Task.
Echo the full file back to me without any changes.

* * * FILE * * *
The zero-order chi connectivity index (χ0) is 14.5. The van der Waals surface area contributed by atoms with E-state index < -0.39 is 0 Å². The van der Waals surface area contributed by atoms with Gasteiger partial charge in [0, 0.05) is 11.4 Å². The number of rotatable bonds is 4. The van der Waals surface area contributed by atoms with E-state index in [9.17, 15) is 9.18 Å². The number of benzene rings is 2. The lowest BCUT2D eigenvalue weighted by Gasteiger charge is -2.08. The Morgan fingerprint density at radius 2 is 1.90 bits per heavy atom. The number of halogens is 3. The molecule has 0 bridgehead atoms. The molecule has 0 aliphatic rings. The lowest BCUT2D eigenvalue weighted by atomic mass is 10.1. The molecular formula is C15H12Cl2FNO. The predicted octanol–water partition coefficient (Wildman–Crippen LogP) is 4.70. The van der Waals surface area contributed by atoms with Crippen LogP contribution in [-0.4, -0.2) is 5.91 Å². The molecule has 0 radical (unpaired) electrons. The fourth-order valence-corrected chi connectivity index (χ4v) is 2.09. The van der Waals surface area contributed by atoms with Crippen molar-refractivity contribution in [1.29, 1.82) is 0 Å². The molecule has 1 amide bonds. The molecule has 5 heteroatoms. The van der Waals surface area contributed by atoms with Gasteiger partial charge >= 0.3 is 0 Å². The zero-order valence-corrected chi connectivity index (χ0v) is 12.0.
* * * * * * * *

The zero-order chi connectivity index (χ0) is 14.5. The van der Waals surface area contributed by atoms with E-state index < -0.39 is 0 Å². The van der Waals surface area contributed by atoms with Gasteiger partial charge in [0, 0.05) is 11.4 Å². The number of rotatable bonds is 4. The van der Waals surface area contributed by atoms with E-state index in [9.17, 15) is 9.18 Å². The number of benzene rings is 2. The lowest BCUT2D eigenvalue weighted by Gasteiger charge is -2.08. The Morgan fingerprint density at radius 2 is 1.90 bits per heavy atom. The number of halogens is 3. The molecule has 0 bridgehead atoms. The molecule has 0 aliphatic rings. The lowest BCUT2D eigenvalue weighted by atomic mass is 10.1. The molecular formula is C15H12Cl2FNO. The predicted octanol–water partition coefficient (Wildman–Crippen LogP) is 4.70. The van der Waals surface area contributed by atoms with Crippen LogP contribution in [-0.4, -0.2) is 5.91 Å². The molecule has 0 radical (unpaired) electrons. The fourth-order valence-corrected chi connectivity index (χ4v) is 2.09. The van der Waals surface area contributed by atoms with Crippen molar-refractivity contribution in [1.29, 1.82) is 0 Å². The molecule has 1 amide bonds. The molecule has 5 heteroatoms. The van der Waals surface area contributed by atoms with Gasteiger partial charge >= 0.3 is 0 Å². The zero-order valence-corrected chi connectivity index (χ0v) is 12.0.